While the original Scottish FWAG, a charity run by a network of employed advisers, folded in 2009, the old name is being given new life in Scotland by a group of independent farm conservation advisers.
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“The new Scottish Farming & Wildlife Advisers’ Group is a very different animal,” said chairman Richard Lockett. “The current network of conservation specialists is similar, but this is now in the shape of fully independent consultants running their own businesses.”
He said that ex-FWAG advisers had come together with other independent consultants to form an association aimed at collaborating to promote the farm conservation message.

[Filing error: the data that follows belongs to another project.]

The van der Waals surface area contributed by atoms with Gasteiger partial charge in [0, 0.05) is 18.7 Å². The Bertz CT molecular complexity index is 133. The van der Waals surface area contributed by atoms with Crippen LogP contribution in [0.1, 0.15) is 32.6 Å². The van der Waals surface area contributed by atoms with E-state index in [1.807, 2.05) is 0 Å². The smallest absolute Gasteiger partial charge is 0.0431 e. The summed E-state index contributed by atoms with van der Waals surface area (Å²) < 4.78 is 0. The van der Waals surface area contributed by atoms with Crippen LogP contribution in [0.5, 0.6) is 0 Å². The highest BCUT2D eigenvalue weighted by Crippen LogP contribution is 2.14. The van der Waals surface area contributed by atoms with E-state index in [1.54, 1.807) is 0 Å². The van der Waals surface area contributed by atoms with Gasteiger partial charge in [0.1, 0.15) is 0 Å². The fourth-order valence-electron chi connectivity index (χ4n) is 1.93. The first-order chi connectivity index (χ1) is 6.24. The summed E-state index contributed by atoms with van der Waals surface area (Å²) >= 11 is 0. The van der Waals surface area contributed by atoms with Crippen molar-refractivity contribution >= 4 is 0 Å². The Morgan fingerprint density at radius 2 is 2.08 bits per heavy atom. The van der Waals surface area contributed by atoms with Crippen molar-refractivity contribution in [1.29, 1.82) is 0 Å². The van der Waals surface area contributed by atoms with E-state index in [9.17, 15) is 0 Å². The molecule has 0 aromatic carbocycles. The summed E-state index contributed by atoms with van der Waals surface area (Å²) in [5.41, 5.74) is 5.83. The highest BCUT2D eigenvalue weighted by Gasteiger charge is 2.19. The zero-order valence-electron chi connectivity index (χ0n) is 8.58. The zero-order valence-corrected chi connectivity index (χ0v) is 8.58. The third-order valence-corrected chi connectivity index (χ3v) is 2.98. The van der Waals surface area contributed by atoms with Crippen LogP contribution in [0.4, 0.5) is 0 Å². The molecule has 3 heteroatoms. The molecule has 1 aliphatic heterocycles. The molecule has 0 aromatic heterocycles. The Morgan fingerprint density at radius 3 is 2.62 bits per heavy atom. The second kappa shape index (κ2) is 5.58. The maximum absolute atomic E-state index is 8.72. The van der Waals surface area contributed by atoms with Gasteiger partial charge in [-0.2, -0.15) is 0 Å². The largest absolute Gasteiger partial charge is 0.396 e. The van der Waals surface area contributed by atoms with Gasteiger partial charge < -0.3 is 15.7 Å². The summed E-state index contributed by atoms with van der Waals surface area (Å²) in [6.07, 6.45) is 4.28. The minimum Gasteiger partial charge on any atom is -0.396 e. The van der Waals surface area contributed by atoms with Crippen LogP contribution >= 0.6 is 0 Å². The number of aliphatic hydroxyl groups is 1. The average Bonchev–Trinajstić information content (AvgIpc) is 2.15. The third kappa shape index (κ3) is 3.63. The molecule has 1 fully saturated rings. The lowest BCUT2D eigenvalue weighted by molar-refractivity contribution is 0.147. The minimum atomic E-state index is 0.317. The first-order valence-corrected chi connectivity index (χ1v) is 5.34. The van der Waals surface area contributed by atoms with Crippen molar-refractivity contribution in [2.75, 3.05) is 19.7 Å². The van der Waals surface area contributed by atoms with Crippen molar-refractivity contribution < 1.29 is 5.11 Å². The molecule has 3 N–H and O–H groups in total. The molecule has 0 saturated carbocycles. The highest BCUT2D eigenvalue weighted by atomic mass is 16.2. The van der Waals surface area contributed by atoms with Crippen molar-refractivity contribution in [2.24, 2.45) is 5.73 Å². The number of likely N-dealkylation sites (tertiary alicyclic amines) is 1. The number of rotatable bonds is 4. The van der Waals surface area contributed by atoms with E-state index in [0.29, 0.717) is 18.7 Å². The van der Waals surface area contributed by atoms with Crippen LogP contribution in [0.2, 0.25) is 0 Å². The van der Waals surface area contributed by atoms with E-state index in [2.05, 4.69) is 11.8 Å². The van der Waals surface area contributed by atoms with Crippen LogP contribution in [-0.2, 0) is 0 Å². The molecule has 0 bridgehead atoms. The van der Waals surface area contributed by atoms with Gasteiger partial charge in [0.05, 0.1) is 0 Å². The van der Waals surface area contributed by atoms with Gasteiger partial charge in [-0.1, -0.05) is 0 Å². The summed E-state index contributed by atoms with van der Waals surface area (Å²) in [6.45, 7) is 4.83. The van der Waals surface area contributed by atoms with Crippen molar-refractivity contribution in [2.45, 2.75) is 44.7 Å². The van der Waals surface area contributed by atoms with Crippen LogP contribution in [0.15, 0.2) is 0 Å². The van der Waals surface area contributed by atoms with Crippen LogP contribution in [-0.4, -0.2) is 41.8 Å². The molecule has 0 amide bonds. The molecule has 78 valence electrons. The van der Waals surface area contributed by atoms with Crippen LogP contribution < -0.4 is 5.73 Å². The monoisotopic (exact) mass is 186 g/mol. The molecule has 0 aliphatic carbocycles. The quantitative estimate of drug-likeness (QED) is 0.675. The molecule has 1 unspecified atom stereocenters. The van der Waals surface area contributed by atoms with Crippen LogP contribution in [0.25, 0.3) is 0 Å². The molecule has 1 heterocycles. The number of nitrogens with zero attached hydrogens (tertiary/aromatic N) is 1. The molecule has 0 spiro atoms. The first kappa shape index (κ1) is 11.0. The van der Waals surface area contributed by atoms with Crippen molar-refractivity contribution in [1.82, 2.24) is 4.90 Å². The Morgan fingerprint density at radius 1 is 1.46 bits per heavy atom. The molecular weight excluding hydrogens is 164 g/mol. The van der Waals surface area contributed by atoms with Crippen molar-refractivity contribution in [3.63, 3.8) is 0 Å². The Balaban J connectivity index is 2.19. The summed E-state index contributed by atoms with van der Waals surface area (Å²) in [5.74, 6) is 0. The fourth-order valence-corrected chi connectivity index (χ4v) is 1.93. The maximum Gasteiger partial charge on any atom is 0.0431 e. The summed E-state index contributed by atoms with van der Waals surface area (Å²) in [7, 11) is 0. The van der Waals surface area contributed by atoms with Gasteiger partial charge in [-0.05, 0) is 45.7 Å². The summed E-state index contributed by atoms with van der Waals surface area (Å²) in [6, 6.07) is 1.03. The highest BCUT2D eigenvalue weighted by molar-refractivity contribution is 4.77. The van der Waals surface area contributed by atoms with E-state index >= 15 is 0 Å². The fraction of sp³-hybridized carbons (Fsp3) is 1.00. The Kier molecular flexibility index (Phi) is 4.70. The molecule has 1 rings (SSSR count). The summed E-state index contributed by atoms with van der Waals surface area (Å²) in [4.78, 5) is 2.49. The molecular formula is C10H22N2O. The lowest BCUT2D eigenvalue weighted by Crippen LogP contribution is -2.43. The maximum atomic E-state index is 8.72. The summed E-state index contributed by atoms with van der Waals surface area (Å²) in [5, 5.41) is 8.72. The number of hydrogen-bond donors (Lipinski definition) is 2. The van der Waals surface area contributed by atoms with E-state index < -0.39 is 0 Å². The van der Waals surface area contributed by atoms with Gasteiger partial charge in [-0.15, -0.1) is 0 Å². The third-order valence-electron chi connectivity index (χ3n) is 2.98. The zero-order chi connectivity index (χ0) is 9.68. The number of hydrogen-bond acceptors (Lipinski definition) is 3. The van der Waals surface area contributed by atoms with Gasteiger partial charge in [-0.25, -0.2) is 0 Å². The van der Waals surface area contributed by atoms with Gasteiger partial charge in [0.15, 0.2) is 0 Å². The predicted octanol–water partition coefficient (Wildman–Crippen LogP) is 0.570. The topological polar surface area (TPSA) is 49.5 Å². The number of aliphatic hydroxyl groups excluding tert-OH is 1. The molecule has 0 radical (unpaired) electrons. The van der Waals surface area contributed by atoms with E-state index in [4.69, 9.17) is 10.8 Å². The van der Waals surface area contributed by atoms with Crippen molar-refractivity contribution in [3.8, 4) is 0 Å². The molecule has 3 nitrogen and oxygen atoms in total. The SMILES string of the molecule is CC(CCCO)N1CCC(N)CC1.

Lockett, who runs his own consultancy business as well as a small-scale farming operation near Dingwall, said that things had moved on since the original FWAG disappeared.
“The need for skilled conservation advice remains – but how that happens now is totally different. Scottish FWAG members today run their own businesses and have the flexibility to decide what best works for them and the needs of their area, whether it be farms, estates, crofts, nature reserves or smallholdings.”
Lockett said the organisation’s 12 members covered most of Scotland, adding: “Farming and conservation in Scotland are completely interwoven.
“Many of the issues we face today – biodiversity loss, water quality, climate change, flood management – are directly linked to land use decisions.”